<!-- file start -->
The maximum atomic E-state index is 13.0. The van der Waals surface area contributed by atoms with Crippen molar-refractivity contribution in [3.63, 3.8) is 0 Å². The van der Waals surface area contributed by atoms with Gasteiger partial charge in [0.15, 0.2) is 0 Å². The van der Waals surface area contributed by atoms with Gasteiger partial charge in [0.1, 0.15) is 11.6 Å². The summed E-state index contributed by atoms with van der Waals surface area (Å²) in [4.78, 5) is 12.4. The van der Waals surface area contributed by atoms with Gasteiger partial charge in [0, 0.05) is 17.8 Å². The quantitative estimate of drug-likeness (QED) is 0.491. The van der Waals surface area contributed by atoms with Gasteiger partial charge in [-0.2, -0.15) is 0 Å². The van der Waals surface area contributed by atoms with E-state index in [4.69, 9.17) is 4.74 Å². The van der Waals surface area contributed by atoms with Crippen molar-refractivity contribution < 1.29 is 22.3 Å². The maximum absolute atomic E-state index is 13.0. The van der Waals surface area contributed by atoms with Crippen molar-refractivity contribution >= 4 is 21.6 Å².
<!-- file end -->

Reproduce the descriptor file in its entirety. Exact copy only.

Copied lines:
The maximum atomic E-state index is 13.0. The van der Waals surface area contributed by atoms with Crippen molar-refractivity contribution in [3.63, 3.8) is 0 Å². The van der Waals surface area contributed by atoms with Gasteiger partial charge in [0.15, 0.2) is 0 Å². The van der Waals surface area contributed by atoms with Gasteiger partial charge in [0.1, 0.15) is 11.6 Å². The summed E-state index contributed by atoms with van der Waals surface area (Å²) in [4.78, 5) is 12.4. The van der Waals surface area contributed by atoms with Gasteiger partial charge in [0, 0.05) is 17.8 Å². The quantitative estimate of drug-likeness (QED) is 0.491. The van der Waals surface area contributed by atoms with Gasteiger partial charge in [-0.2, -0.15) is 0 Å². The van der Waals surface area contributed by atoms with E-state index in [4.69, 9.17) is 4.74 Å². The van der Waals surface area contributed by atoms with Crippen molar-refractivity contribution < 1.29 is 22.3 Å². The maximum absolute atomic E-state index is 13.0. The van der Waals surface area contributed by atoms with Crippen molar-refractivity contribution >= 4 is 21.6 Å².